The holiday crowds are slowing up with school holidays over, but for those who are still in the Narooma region, some exceptional fishing is still on offer.
The local estuaries are red-hot at present and this will continue for a few months yet. All species are playing the game, with anglers fishing bait and lures getting amongst them. The beauty of Narooma is that there’s five different estuary systems within 20 minutes both north and south of town. This helps anglers, with a variety of options to fish, and if one system is a little tough, there’s another around the corner. It’s the same when crowds become too much, you can always find your own bit of water and get results.
The smaller systems like Corunna Lake to the south and Mummaga Lake to the north of Narooma are both excellent with ample fish available. Both these lakes are firing for flathead and bream at the moment, with lure anglers getting better results. These estuaries are quite shallow in nature with maximum water depths of 6m at the most. This is perfect for flathead, as the shallows warm up quickly, especially after a few hot days with the afternoons being peak times.
I’d be concentrating in 2-3m of water around the rocky points with smaller soft plastics or soft vibes for best results. You can expect some solid bream, especially in Corunna, with both black and yellowfin bream on the cards. Both these systems are full of prawns too, so casting a few smaller surface presentations will also see some nice fish caught.
Up at Wagonga Inlet, it is firing nicely with flathead, mulloway, bream and tailor all chewing. This place is loaded with frogmouth pilchards, with Forsters Bay absolutely chocker with them. It’s been a long time since I’ve seen this much bait there, but with the bait comes fish and this area is a good starting point to fish the system.
The interesting thing is that we have outside visitors in the lake in the form of kingfish. Kings! And plenty of them. We’ve caught a handful of kings to 69cm and seen plenty more following lures up. I know quite a few have been caught, with the best at 74cm, which can be pretty good fun on the light gear. Don’t get me wrong, they are hard to catch and you need to be lucky and in the right spot at the right time, but if they start smashing bait on top and you’re in casting range, then you’re in for a shot.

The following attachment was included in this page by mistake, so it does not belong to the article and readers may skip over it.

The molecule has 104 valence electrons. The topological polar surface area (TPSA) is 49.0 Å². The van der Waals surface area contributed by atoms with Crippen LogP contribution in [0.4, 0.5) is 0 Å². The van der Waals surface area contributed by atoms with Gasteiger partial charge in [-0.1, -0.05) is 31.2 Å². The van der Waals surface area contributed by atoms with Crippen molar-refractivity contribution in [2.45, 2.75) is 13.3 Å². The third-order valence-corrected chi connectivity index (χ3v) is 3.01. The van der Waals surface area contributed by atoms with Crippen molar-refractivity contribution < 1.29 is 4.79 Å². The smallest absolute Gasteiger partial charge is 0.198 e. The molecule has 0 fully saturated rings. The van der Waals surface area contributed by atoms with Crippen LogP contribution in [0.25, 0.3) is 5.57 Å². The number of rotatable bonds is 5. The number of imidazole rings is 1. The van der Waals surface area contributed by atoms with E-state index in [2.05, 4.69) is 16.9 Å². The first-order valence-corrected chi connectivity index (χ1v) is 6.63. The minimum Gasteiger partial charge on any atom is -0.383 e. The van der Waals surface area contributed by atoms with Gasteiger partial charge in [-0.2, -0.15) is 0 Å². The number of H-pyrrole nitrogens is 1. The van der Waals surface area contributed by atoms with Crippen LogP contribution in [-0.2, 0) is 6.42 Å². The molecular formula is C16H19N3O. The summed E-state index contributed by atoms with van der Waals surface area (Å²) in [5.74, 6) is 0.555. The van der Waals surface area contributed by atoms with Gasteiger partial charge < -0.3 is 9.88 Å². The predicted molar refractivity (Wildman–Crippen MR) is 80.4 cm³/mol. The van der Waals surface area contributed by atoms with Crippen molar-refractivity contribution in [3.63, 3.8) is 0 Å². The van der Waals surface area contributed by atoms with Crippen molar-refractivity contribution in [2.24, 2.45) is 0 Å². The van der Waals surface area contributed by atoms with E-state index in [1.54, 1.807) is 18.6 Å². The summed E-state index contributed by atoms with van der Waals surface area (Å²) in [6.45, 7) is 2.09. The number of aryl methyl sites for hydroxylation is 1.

Kings aren’t the only fish eating the pilchards, as there’s XOS tailor, mulloway and some pretty good flathead and snapper down deep under the bait, just waiting for the scraps from the pelagic species. I’m not sure how long they will stay there, but if the water remains warm and the bait stays there, it could be months, so it’s worth a look.
Further upstream in the shallower areas around Punkella Creek has seen some very big flathead caught. I know of several fish over 90cm over recent weeks. You can expect a few trevally and bream as well, with the edges along the oyster racks holding plenty of fish.
Cast surface lures or smaller sub surface hardbodies to the edges over the rocks and weed, but screw that drag up a little to get them out before they brick you.
Offshore, the kings have been good at Montague Island with jigs, live bait and squid on flasher rigs working well. The fish are quite widespread, but the northern end has been okay. Despite this, a lot depends on current as to their whereabouts. Having a good look around with the sounder and looking for feeding kings on top is the key to getting fish.
The kings aren’t huge, averaging 3-4kg, but still a lot of fun and great on the plate too. There has been the odd better fish mixed in with the school fish, especially when they’re on top chasing bait. Casting big poppers at them is a stack of visual fun, and the best way to tempt one of these bigger models.
Further offshore the marlin action is in full swing, and black and striped beaks have been plentiful, with trolling and switch baiting both working well. Most crews are getting a shot or two a day, so not red-hot action, but enough to keep you interested. The traps in 70-fathoms off Tuross has seen a lot of the action, though a few smaller blacks have been hooked at Montague, so it’s worth a look there as well.
For those targeting the eating species, both sand and tiger flathead are in awesome numbers. It’s not hard to get your bags with some quality fish amongst them. The flathead are quite widespread, but water depths of 40-50m have been good. The slightly deeper water has accounted for the majority of tiger flathead. The reefs and gravel edges are holding some good-sized snapper to 2kg, lots of morwong, and there’s also kingfish on the cards, especially up north off Potato Point. Striped tuna strips, squid and larger soft plastics have accounted for the majority of fish.
Anglers fishing the beaches and rocks are in for some fun with all the usual suspects playing the game. Most beaches with a half decent gutter have plenty of bream and whiting with Brou Beach just north of Dalmeny being a standout. This beach is around 7km long, so finding good water to fish isn’t hard, though you may need to walk for awhile. Using live beach worms or pipi will see plenty of action, with a lighter running sinker rig the go.
Closer to Narooma, the better beaches to fish include Bar Beach and Narooma Main. Both these beaches have deep gutters close to shore and are certainly worth a look.
|For the rock hopper, Mystery Bay and the golf course rocks in town have been good for the pelagic species. Bonito, salmon, tailor and smaller kings are all possible, with smaller chromed slices or whole ganged pilchards the go. Early||morning draining tides the better time to fish at present.|